Take part in Chattanooga’s new Parks Plan

Let's make our city's parks even better. | Photo by NOOGAtoday

Great cities have great parks.” — Scott Martin, the City of Chattanooga’s new Administrator for its also very new Parks & Outdoors Department.

He’s not wrong. New York City has Central Park, one of the most extraordinarily well-maintained parks in the US, San Francisco has Golden Gate Park, San Diego has Balboa Park… we could go on. 

That’s why Martin + his team are beginning a nine-month park planning process to reinvent Chattanooga as “a city in a park.” The best part? Every single citizen in Chattanooga can contribute.

Timeline

  • Nine months of consulting, planning + getting community feedback
  • The plan goes to City Council for adoption
  • Figure out funding + put the plan into action

If you’re thinking that nine months seems long, you may be shocked to hear that it’s actually like pressing “fast forward” on the planning process — according to Martin, Vancouver, Canada’s Parks + Rec plan took four years to create.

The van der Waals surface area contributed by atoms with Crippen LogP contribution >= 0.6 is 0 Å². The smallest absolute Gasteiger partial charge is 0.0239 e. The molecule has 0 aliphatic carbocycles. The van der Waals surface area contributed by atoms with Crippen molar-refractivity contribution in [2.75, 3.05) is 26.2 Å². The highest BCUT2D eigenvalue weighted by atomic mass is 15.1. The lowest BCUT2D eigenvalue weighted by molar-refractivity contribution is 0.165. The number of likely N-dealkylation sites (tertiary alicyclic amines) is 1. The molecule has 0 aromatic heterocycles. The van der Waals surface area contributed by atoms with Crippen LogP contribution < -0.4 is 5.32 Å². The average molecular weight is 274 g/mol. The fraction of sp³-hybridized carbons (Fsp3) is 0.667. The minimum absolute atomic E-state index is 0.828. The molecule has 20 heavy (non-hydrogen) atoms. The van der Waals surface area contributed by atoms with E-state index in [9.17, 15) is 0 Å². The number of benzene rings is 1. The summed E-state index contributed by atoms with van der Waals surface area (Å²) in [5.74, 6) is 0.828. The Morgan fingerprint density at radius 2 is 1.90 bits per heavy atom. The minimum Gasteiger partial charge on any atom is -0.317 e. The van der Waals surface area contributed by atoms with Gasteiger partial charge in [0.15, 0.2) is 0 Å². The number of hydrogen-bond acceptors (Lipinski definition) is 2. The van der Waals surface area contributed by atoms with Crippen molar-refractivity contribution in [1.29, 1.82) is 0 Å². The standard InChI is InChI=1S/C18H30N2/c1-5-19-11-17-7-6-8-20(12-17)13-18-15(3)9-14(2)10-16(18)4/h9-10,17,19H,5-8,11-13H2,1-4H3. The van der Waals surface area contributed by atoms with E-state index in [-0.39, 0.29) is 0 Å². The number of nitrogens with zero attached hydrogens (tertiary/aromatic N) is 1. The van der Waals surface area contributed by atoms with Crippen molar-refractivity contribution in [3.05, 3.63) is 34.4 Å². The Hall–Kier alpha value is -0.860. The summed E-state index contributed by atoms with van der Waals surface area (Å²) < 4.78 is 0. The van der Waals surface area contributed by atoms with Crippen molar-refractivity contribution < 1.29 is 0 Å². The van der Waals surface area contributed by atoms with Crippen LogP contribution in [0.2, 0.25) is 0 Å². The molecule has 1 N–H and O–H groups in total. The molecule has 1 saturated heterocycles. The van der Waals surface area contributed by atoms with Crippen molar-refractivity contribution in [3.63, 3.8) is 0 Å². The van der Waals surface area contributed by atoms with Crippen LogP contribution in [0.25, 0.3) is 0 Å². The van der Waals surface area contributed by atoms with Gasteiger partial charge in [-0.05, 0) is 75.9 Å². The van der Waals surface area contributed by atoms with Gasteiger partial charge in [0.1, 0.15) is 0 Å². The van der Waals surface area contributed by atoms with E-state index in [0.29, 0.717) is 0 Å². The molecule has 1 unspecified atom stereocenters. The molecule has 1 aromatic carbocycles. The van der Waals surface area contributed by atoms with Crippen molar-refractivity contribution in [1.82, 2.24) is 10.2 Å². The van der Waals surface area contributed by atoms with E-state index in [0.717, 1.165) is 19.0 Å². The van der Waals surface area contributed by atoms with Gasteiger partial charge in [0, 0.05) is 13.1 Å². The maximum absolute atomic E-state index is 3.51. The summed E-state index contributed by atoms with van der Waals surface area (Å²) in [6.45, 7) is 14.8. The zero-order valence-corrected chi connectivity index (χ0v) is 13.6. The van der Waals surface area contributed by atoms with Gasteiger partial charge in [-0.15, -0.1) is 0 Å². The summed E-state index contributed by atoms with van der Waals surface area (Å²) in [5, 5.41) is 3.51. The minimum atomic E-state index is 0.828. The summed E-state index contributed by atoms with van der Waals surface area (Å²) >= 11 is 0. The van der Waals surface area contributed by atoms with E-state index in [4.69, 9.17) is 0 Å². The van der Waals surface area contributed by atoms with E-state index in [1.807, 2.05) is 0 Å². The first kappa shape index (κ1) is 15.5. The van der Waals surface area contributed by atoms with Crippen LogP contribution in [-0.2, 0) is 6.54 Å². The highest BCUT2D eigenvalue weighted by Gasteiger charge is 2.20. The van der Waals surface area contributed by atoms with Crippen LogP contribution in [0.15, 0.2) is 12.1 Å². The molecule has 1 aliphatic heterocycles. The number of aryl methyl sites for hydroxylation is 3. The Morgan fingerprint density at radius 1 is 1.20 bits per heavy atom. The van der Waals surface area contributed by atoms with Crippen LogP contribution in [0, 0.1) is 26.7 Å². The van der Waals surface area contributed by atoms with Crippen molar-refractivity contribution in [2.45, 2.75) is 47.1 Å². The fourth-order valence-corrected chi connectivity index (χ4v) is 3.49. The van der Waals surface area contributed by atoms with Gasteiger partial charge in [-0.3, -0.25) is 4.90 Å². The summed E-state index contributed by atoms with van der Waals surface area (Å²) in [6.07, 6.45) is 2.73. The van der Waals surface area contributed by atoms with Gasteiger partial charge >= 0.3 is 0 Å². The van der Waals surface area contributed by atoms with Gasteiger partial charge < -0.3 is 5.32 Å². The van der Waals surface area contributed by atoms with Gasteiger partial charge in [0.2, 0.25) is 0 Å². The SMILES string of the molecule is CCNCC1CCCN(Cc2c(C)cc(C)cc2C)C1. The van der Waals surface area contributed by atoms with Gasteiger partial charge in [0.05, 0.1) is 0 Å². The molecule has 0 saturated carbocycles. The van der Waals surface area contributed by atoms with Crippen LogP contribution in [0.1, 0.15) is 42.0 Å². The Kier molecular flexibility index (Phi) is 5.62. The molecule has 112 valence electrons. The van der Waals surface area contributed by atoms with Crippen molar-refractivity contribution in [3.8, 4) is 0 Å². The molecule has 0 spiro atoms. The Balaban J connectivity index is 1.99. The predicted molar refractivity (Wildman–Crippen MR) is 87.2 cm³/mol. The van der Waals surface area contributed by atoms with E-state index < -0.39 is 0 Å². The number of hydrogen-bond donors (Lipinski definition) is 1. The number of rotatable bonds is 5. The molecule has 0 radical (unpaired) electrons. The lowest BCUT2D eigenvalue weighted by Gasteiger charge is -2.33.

Driving principles

  • Equity | Everyone deserves access to a great public park
  • Access | Barriers to Chattanooga’s green spaces should be removed + parks should be safe, clean, and fun
  • Quality | Chattanooga should set a standard for park design, construction, and maintenance
  • Place | Parks play a big role in making our neighborhoods + city a great place to live — which is why a focus on parks is so important 

What will it involve?

The main focus of the plan will involve improving Chattanooga’s existing parks

So, what kind of improvements? Well, a lot of that depends on your feedback: Could the public bathrooms stand for an upgrade? How are the walking trails? How easy is it to find the park nearest you? Is it a great place for all ages to enjoy?

Chattanooga is one of those places where if you care, you can make a difference. This won’t be a plan that sits on a shelf and collects dust.

How to get involved

Take this ~14-minute survey + take part in one of the planning roundtable discussions. The first will take place tonight, June 8, at the Bessie Smith Cultural Center from 5:30-8 p.m.